Published research over the years has consistently emphasized the benefits of using art in education. Commonly researched benefits include improved academic performance, fewer disciplinary infractions, and increased levels of satisfaction among students. When children and adults are guided to express themselves freely through the arts they discover a part of themselves they may have ignored over the years. They start to develop an increased sense of self worth as they see themselves as unique creative beings capable of much more than what society expects of them. Creativity and imagination permeate into ways in which they learn. Coordination and the ability to concentrate is honed as creating can be a meditative process. There is an overall increase in awareness of self and one’s surroundings, i.e., the inherent beauty in all things.
Children are able to access freely all the positive qualities that lie within, like enthusiasm, spontaneity, and joy. More importantly, they start to use art as a therapeutic tool to express that which cannot be expressed with words. This in turn helps them deal with their own emotions through expression in a healthy manner, taking responsibility for their own emotional well-being.
Letting children be children (even if they aren’t)
All art forms such as visual art, dance and movement, theatre, storytelling, and music can be used to express the ‘inner child’. Depending on the need, specific art forms bring therapeutic value to specific children. Whatever the area of weakness in an individual, it tends to stem from how the individual developed it in early childhood. Art helps people resolve that aspect of themselves.
For instance, a child with a negative perception about his body can gain confidence in himself through dance and movement while a soft spoken child who has trouble voicing his opinion can benefit from theatre and role plays. Both these weaknesses can be traced back to instances in childhood where perhaps the shy child was ridiculed for how he looked and the quiet child was not listened to when he spoke.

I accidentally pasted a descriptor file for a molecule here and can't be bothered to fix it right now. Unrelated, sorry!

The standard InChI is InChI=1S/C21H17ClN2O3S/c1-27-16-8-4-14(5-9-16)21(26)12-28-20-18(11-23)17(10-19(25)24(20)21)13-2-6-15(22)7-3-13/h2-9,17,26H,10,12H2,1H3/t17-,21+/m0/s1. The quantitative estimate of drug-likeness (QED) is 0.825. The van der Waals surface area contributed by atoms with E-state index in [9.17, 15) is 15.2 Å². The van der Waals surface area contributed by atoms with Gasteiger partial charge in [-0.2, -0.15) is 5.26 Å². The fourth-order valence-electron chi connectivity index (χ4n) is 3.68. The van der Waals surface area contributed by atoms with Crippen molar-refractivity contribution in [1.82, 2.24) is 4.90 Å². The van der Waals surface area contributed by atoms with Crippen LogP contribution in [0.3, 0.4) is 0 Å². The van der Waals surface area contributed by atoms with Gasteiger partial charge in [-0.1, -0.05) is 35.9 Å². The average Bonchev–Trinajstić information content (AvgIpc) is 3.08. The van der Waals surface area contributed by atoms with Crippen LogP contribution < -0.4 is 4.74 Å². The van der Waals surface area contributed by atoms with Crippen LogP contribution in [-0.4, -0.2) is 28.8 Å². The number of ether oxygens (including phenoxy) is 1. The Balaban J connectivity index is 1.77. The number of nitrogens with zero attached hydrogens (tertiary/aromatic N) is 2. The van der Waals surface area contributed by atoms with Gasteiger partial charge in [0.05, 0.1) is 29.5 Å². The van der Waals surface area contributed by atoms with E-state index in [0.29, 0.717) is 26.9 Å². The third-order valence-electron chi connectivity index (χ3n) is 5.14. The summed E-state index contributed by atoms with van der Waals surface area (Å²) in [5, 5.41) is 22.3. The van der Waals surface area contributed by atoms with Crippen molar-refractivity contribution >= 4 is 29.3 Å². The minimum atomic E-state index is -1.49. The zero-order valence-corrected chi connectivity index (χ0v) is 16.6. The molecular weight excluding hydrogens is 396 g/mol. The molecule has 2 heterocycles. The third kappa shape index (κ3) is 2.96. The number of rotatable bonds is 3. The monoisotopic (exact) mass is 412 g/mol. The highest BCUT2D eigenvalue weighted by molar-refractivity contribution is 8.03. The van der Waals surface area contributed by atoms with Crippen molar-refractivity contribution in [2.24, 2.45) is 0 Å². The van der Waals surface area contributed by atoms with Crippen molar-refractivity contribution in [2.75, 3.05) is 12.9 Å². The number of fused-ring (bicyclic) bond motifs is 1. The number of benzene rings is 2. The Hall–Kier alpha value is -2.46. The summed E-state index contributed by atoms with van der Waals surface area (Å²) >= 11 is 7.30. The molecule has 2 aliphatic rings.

Some children are more drawn to particular art forms depending on their interests. However, all art forms when facilitated correctly have the ability to bring an individual in contact with their inner-child. Though some of these may be resource heavy for a classroom setting, the use of visual art is not only feasible but also a very effective method of expression. The sensory and experiential nature of working with media like crayons, paint, pastels, etc., is itself conducive to therapeutic expression as it involves working with colours, textures, and one’s own hands.
The environment created for such art sessions in the classroom must be a safe and non judgmental one. We all remember that one adult or teacher whose disapproval about the way we painted, sang, danced, or acted, affected us in a way that caused us to dislike or shun that particular form of expression. The beauty of the arts however is that there is no right or wrong, there is only an expression of who we are and what our inner worlds look like.